Posterior cortical atrophy in Alzheimer's disease: analysis of a new case and re-evaluation of a historical report

P. R. Hof, N. Archin, A. P. Osmand, J. H. Dougherty, C. Wells, C. Bouras, John Morrison

Research output: Contribution to journalArticle

97 Scopus citations

Abstract

Disturbances of visual function are not uncommon in Alzheimer's disease and several cases with complex impairment of visuospatial abilities have been described. For instance, posterior cortical atrophy has been demonstrated in cases displaying Balint's syn-drome as the first symptom of the dementing illness. Such cases showed very high lesion counts in the occipital cortex, as well as in visual association regions in the posterior parietal and posterior cingulate cortex, whereas the prefrontal cortex was consistently less severely involved than usually observed in Alzheimer's disease. This suggests that the distribution of the lesions had been shifted to specific elements of the visual system. In the present study; we report the quantitative analysis of a new case of Alzheimer's disease with possible Balint's syndrome and re-evaluate a case originally described in 1945. The distribution of lesions in these two cases parallels previous observations of Alzheimer's disease cases with early visual impairment. Both cases displayed very high densities of neurofibrillary tangles and senile plaques in the primary visual cortex, secondary visual cortex, visual association areas of the dorsal occipital and posterior parietal lobe and in the posterior cingulate cortex, whereas the prefrontal and inferior temporal regions were comparatively less affected. These cases may define clinical subgroups of Alzheimer's disease and suggest that the breakdown of corticocortical projections that is known to occur in dementia may involve select components of specific functional systems in certain cases. In particular, path-ways that subserve motion detection and visuospatial analysis appear to be dramatically affected in these cases presenting with Balint's syndrome. Thus, Alzheimer's disease may be a more heterogeneous disorder than previously thought, and refined neuropsychological testing as well as detailed neuropathological evaluation may be of value to detect possible clinical variants of this dementing conditon.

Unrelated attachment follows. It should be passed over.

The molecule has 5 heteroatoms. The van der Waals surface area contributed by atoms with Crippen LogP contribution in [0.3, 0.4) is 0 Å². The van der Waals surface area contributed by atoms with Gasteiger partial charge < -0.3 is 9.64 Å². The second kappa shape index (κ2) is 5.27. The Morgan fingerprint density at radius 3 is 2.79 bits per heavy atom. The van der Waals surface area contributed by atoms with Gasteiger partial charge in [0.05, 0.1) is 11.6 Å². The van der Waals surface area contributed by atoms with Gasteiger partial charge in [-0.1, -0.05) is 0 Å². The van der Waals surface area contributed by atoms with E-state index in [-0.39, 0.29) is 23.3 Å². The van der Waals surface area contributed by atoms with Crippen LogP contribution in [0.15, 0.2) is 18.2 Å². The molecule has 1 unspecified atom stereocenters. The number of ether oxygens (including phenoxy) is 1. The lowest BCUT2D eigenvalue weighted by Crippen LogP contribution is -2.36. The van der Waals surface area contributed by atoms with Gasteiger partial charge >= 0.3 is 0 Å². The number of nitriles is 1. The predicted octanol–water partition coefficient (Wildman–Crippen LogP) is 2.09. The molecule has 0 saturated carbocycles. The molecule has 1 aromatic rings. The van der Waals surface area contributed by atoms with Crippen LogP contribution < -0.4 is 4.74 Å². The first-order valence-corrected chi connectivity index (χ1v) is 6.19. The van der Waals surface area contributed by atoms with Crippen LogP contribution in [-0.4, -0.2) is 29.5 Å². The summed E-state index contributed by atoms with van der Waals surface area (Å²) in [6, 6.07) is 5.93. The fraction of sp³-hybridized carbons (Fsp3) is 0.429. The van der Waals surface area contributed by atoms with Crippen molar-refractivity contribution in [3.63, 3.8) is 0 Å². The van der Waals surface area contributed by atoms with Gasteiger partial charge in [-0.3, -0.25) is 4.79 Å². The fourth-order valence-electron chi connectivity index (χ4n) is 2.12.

Original languageEnglish (US)
Pages (from-to)215-223
Number of pages9
JournalActa Neuropathologica
Volume86
Issue number3
DOIs
StatePublished - Aug 1 1993
Externally publishedYes

Keywords

  • Alzheimer's disease
  • Balint's syndrome
  • Corticocortical projections
  • Neurofibrillary tangles
  • Posterior cortical atrophy

ASJC Scopus subject areas

  • Pathology and Forensic Medicine
  • Clinical Neurology
  • Cellular and Molecular Neuroscience

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